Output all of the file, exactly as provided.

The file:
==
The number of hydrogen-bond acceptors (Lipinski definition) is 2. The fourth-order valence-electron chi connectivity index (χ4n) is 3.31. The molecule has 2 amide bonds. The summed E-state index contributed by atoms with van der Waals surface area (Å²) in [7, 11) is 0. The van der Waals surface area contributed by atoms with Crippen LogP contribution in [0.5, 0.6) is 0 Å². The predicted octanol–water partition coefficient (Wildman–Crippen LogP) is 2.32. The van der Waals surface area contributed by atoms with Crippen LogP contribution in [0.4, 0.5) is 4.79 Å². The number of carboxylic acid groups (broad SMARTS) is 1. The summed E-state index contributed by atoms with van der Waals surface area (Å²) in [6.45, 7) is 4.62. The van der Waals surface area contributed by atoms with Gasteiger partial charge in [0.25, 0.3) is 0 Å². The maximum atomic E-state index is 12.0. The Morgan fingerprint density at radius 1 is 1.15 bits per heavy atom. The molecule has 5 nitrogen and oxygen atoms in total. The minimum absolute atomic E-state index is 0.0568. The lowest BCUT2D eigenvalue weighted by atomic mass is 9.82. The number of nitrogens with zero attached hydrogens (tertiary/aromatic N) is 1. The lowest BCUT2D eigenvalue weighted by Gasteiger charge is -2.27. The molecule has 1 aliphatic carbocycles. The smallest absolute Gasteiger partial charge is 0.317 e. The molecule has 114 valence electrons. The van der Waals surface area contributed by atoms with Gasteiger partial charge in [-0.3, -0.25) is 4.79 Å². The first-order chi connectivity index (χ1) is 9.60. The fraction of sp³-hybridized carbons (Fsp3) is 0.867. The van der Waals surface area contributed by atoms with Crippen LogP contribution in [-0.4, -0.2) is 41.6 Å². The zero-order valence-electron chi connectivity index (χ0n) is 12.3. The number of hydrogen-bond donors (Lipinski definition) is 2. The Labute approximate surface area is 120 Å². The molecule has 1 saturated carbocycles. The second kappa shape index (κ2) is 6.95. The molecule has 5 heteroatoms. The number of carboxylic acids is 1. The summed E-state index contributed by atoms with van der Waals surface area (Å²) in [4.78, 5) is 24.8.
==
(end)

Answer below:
The number of hydrogen-bond acceptors (Lipinski definition) is 2. The fourth-order valence-electron chi connectivity index (χ4n) is 3.31. The molecule has 2 amide bonds. The summed E-state index contributed by atoms with van der Waals surface area (Å²) in [7, 11) is 0. The van der Waals surface area contributed by atoms with Crippen LogP contribution in [0.5, 0.6) is 0 Å². The predicted octanol–water partition coefficient (Wildman–Crippen LogP) is 2.32. The van der Waals surface area contributed by atoms with Crippen LogP contribution in [0.4, 0.5) is 4.79 Å². The number of carboxylic acid groups (broad SMARTS) is 1. The summed E-state index contributed by atoms with van der Waals surface area (Å²) in [6.45, 7) is 4.62. The van der Waals surface area contributed by atoms with Gasteiger partial charge in [0.25, 0.3) is 0 Å². The maximum atomic E-state index is 12.0. The Morgan fingerprint density at radius 1 is 1.15 bits per heavy atom. The molecule has 5 nitrogen and oxygen atoms in total. The minimum absolute atomic E-state index is 0.0568. The lowest BCUT2D eigenvalue weighted by atomic mass is 9.82. The number of nitrogens with zero attached hydrogens (tertiary/aromatic N) is 1. The lowest BCUT2D eigenvalue weighted by Gasteiger charge is -2.27. The molecule has 1 aliphatic carbocycles. The smallest absolute Gasteiger partial charge is 0.317 e. The molecule has 114 valence electrons. The van der Waals surface area contributed by atoms with Gasteiger partial charge in [-0.3, -0.25) is 4.79 Å². The first-order chi connectivity index (χ1) is 9.60. The fraction of sp³-hybridized carbons (Fsp3) is 0.867. The van der Waals surface area contributed by atoms with Crippen LogP contribution in [-0.4, -0.2) is 41.6 Å². The zero-order valence-electron chi connectivity index (χ0n) is 12.3. The number of hydrogen-bond donors (Lipinski definition) is 2. The Labute approximate surface area is 120 Å². The molecule has 1 saturated carbocycles. The second kappa shape index (κ2) is 6.95. The molecule has 5 heteroatoms. The number of carboxylic acids is 1. The summed E-state index contributed by atoms with van der Waals surface area (Å²) in [4.78, 5) is 24.8.